30th Havana International Festival of the New Latinamerican Cinema
Cuba, December 2 - December 12 2008
- "Anger": Animating Rage By Diego Trerotola by Diego Gustavo Trerotola
- "The Headless Woman": The Director with a Head By Lucy Virgen by Lucy Virgen
- "Horn of Plenty": Juan Carlos Tabío: The Humour and the Irony By Mayra Álvarez Díaz by Mayra Alvarez
- Havana — Past and Present By Wolfgang Hamdorf by Wolfgang Hamdorf
- Finding a Wider Audience By Xavier-Daniel by Xavier-Daniel
The Havana Film Festival is an ideal place to catch up on the latest in Latin American cinema; over more than thirty years, the festival has become the most important assessor of new trends in independent South American cinema. Havana is a festival with a strong identity rooted in its special history and the dream of a new, independent Latin American cinema — the movement of Nuevo Cine Latinoamericano in opposition to Hollywood, protesting the “colonization” of images with a new “imperfect cinema”, as the Cuban filmaker Julio Garcia Espinosa put it in his celebrated manifesto “Por un Cine Imperfecto”. Looking for a new realism, a new way to reflect the social realities of the South American subcontinent through a new way of filmaking — as the Brazilian fimmaker Glauber Rocha famously put it, telling stories with nothing more than “a camera in your hand and an idea in your mind”.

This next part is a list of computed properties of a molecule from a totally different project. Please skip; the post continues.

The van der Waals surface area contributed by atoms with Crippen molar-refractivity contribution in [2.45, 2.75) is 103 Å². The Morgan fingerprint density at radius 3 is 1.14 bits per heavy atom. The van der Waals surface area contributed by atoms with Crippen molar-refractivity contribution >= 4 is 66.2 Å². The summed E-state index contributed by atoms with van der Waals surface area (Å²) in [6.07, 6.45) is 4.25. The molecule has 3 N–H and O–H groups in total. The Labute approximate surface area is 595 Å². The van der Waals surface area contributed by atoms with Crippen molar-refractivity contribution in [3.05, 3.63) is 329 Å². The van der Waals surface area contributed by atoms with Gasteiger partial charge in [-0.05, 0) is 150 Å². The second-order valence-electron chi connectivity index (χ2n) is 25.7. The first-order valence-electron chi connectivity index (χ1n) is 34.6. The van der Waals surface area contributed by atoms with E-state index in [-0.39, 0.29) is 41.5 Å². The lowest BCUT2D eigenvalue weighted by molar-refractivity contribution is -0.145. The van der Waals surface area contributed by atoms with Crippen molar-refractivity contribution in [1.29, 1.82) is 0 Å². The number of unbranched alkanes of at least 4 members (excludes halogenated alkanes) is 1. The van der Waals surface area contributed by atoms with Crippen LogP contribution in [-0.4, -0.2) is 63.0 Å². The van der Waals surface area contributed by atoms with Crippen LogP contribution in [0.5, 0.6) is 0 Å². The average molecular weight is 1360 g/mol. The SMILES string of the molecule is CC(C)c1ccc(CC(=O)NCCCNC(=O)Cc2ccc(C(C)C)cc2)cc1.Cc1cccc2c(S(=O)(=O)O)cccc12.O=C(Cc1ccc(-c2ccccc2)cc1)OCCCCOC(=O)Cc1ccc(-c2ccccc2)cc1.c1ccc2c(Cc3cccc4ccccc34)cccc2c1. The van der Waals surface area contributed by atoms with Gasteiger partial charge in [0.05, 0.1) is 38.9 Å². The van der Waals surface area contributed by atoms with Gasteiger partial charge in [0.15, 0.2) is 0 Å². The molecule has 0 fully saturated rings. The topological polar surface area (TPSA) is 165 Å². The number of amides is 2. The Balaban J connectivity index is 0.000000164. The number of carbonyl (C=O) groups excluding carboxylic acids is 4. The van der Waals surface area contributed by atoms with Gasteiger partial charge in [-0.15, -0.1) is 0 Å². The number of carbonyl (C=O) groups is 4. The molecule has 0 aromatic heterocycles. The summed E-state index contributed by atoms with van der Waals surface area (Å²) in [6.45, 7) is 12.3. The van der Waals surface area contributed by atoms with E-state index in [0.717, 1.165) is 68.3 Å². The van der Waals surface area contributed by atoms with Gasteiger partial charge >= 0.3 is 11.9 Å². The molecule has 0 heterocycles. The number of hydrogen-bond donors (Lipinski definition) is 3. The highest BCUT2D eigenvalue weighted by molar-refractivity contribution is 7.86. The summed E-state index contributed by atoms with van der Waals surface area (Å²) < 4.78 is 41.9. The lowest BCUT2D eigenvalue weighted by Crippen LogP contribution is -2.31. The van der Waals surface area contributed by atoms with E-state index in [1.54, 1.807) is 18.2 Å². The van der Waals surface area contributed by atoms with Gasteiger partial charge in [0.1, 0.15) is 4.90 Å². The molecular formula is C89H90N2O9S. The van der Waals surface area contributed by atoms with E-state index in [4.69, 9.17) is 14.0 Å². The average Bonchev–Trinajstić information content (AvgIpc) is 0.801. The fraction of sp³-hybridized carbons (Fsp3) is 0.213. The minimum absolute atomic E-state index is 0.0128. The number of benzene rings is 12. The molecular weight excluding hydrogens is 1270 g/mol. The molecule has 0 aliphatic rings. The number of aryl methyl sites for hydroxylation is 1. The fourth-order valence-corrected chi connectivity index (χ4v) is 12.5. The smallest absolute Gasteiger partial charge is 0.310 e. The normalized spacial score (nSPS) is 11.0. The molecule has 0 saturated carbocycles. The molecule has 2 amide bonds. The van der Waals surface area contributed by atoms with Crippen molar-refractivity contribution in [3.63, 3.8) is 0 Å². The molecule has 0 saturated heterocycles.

In the opening ceremony, two charismatic veterans took the stage to receive the “Coral de Honor” — Chilean filmmaker Miguel Littin, and his Mexican collegue Paul Leduc. Havana represents the different generations of Latin American cinema; the festival also hosts a special section with an award for first features — a selection of surprising quality. Our jury screened the Official Competition of twenty features: Five from Argentina, three from Brazil, two from Chile, three from Cuba, four from Mexico, one from Peru, and two from Venezuela. Our winner was Anger (La rabia), the fourth feature from the young Argentinean director Albertina Carri — a strong story of a family conflict played out in the deeply lonely Argentine countryside. The main jury, presided over by Peruvian director Francisco Lombardi, awarded its top prize to the Chilean feature Tony Manero, which was one of our favorites in our jury discussions; Albertina Carri also received the Best Director prize.
In a special screening, more than 1.800 spectators made the most of the opportunity to watch Ché, Steven Soderbergh’s feature about the revolutionary leader Ché Guevara, in the presence of its star, Benicio del Toro. (Wolfgang Hamdorf)